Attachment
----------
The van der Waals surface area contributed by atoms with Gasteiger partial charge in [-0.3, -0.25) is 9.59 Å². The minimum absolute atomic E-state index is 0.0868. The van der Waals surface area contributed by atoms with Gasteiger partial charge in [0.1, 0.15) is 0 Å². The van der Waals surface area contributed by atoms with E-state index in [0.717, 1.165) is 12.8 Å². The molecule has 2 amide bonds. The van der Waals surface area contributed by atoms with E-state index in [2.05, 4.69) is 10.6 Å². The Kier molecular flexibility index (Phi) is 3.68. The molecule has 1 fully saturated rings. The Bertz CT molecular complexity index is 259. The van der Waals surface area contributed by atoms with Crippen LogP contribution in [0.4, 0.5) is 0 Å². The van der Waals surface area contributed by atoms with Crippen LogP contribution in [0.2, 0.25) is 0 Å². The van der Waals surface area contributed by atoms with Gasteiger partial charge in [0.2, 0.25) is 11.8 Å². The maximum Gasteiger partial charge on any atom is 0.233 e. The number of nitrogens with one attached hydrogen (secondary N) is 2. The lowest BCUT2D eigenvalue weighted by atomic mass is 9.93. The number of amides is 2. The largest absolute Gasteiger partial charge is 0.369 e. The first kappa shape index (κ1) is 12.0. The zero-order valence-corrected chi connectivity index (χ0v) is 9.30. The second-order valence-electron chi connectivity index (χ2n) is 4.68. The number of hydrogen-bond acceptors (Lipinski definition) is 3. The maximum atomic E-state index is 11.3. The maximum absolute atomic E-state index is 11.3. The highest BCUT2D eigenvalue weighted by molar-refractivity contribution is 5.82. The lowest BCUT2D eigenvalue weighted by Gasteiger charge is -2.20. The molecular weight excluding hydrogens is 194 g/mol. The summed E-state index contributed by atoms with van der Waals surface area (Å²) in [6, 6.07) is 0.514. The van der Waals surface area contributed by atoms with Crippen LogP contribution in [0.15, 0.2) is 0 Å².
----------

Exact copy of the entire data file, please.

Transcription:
The van der Waals surface area contributed by atoms with Gasteiger partial charge in [-0.3, -0.25) is 9.59 Å². The minimum absolute atomic E-state index is 0.0868. The van der Waals surface area contributed by atoms with Gasteiger partial charge in [0.1, 0.15) is 0 Å². The van der Waals surface area contributed by atoms with E-state index in [0.717, 1.165) is 12.8 Å². The molecule has 2 amide bonds. The van der Waals surface area contributed by atoms with E-state index in [2.05, 4.69) is 10.6 Å². The Kier molecular flexibility index (Phi) is 3.68. The molecule has 1 fully saturated rings. The Bertz CT molecular complexity index is 259. The van der Waals surface area contributed by atoms with Crippen LogP contribution in [0.4, 0.5) is 0 Å². The van der Waals surface area contributed by atoms with Crippen LogP contribution in [0.2, 0.25) is 0 Å². The van der Waals surface area contributed by atoms with Gasteiger partial charge in [0.2, 0.25) is 11.8 Å². The maximum Gasteiger partial charge on any atom is 0.233 e. The number of nitrogens with one attached hydrogen (secondary N) is 2. The lowest BCUT2D eigenvalue weighted by atomic mass is 9.93. The number of amides is 2. The largest absolute Gasteiger partial charge is 0.369 e. The first kappa shape index (κ1) is 12.0. The zero-order valence-corrected chi connectivity index (χ0v) is 9.30. The second-order valence-electron chi connectivity index (χ2n) is 4.68. The number of hydrogen-bond acceptors (Lipinski definition) is 3. The maximum atomic E-state index is 11.3. The maximum absolute atomic E-state index is 11.3. The highest BCUT2D eigenvalue weighted by molar-refractivity contribution is 5.82. The lowest BCUT2D eigenvalue weighted by Gasteiger charge is -2.20. The molecular weight excluding hydrogens is 194 g/mol. The summed E-state index contributed by atoms with van der Waals surface area (Å²) in [6, 6.07) is 0.514. The van der Waals surface area contributed by atoms with Crippen LogP contribution in [0.15, 0.2) is 0 Å².